Paul Barber offers a rundown of the problems with an overreliance on polls, while Heather Libby goes further and suggests that we ignore national polls altogether. But I'll follow up on the argument I've made before that rather than taking any concerns about poll data as a basis for throwing polling out the window altogether, we should instead treat them as reasons for caution in interpreting useful information.
Barber focuses largely on the methodological issues involved in trying to get a representative sample from an electorate in which people are less and less inclined to respond to requests to participate in the first place. And there are certainly reasons to question each of the workarounds on their own.
That said, if we face the choice of either (a) lending at least some credence to the view that each methodology might have some merit while using competing polls (and ultimately electoral results) as a check, (b) buying completely into one style of poll and thus excluding all other data, or (c) trusting no polling information at all and thus relying solely on parties and pundits to tell us where an election stands, I'd have a hard time seeing how we're well served by any option other than (a).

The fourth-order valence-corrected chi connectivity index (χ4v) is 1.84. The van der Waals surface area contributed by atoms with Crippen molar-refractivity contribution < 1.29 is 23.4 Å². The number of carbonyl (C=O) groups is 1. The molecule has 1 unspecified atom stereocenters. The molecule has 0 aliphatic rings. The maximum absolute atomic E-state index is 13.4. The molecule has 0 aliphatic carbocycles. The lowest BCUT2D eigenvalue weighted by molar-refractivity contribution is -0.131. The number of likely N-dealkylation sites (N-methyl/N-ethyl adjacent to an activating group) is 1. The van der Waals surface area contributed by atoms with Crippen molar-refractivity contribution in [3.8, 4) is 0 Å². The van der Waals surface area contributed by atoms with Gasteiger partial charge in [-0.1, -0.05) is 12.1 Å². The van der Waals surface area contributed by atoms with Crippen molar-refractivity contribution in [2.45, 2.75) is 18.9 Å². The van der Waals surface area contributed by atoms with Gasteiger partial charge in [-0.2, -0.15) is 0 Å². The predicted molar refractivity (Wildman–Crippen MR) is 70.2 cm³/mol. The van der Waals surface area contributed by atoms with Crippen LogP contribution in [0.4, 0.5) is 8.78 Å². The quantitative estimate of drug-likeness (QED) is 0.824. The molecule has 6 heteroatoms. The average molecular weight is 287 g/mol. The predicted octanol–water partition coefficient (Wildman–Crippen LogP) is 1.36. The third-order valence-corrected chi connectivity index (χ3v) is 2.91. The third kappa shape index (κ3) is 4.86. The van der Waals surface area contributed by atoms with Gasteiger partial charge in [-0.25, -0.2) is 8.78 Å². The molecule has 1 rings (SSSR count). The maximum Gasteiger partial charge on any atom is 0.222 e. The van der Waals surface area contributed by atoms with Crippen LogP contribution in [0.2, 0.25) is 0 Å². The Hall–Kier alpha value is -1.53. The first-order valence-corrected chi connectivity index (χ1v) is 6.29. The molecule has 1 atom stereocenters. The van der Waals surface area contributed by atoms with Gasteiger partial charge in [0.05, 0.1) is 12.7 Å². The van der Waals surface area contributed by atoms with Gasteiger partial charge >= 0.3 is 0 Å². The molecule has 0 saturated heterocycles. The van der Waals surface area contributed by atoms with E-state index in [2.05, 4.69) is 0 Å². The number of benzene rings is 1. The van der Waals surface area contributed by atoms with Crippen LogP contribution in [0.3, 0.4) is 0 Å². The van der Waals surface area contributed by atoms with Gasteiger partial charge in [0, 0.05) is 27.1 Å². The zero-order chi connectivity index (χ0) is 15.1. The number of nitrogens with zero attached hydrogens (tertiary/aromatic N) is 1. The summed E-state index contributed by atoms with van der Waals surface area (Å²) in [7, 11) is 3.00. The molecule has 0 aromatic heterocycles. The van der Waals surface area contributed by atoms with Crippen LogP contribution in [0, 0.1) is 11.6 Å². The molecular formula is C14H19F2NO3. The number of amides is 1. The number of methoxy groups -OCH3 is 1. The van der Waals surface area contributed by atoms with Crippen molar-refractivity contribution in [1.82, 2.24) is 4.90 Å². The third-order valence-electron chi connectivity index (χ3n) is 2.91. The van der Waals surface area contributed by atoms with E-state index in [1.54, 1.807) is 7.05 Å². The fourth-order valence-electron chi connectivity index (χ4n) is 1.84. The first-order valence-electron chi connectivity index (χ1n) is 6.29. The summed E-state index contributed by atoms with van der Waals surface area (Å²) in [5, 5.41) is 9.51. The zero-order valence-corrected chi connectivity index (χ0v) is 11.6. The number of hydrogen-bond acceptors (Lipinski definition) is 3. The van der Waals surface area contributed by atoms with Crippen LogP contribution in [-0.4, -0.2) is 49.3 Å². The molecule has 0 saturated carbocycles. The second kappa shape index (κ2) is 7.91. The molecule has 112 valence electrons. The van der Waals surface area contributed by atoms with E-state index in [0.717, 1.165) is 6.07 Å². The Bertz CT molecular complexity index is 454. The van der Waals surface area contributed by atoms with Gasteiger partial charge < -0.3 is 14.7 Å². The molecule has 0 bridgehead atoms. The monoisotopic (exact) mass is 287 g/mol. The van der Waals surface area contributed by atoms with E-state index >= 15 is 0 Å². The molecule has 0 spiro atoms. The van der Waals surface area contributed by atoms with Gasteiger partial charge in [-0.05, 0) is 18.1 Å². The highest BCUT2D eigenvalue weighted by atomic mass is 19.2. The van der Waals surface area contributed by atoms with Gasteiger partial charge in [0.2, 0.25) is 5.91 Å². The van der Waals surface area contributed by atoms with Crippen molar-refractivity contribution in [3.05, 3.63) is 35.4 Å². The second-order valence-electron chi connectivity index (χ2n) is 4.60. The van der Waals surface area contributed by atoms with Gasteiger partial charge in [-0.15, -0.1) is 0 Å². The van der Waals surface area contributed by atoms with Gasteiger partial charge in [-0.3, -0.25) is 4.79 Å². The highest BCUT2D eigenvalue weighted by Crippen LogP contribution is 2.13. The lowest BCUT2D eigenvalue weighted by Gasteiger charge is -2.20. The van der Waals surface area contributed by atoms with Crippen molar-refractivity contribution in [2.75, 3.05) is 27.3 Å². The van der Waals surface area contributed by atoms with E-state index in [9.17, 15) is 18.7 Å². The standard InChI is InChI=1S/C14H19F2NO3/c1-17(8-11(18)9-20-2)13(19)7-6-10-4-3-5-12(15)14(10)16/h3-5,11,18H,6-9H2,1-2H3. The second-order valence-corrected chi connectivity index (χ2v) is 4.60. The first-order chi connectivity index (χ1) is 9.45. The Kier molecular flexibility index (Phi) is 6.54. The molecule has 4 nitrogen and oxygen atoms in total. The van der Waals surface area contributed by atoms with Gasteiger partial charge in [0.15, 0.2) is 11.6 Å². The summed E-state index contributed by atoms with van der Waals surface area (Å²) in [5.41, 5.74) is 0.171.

And fortunately, the poll information we have is then compiled in ways which makes it relatively easy to analyze national-level data. So while we should absolutely question whether a single poll tells the full story (particularly in its subsamples), we can check with public aggregators for both a big-picture look at the national race, and a test as to the plausibility of new polling information.
Of course, those sites focus largely on the national level. So what about Libby's view that there's a meaningful distinction between national and riding-level poll data, and that we should pay attention only to the latter?
The problem there lies in the limited number of riding-level polls actually conducted. Parties, pollsters and media outlets may decide to conduct polls in ridings of particular interest - but we should have learned by now that national and regional trends make a huge difference in determining what ridings actually affect electoral outcomes in the first place. And then, if a small number of polls are conducted in a riding, a single skewed sample or methodological issue can grossly warp the results.
Again, those are cautions as to the use of riding-level data alone. But if we can compare a single-riding poll to see how it fits into broader national or regional pictures, then we have a far better chance of finding the right balance between the two.
And that should be our ultimate goal. While some partisans who should know better have been particularly motivated to cherry-pick polls to tell only the story they want told, the fact is that all polling information is potentially useful if we recognize its limitations. And rather than looking for excuses to throw out some or all of the data we have based on either partisan preference or methodological squabbles, we should instead be incorporating it into a full analysis of what's happening around us.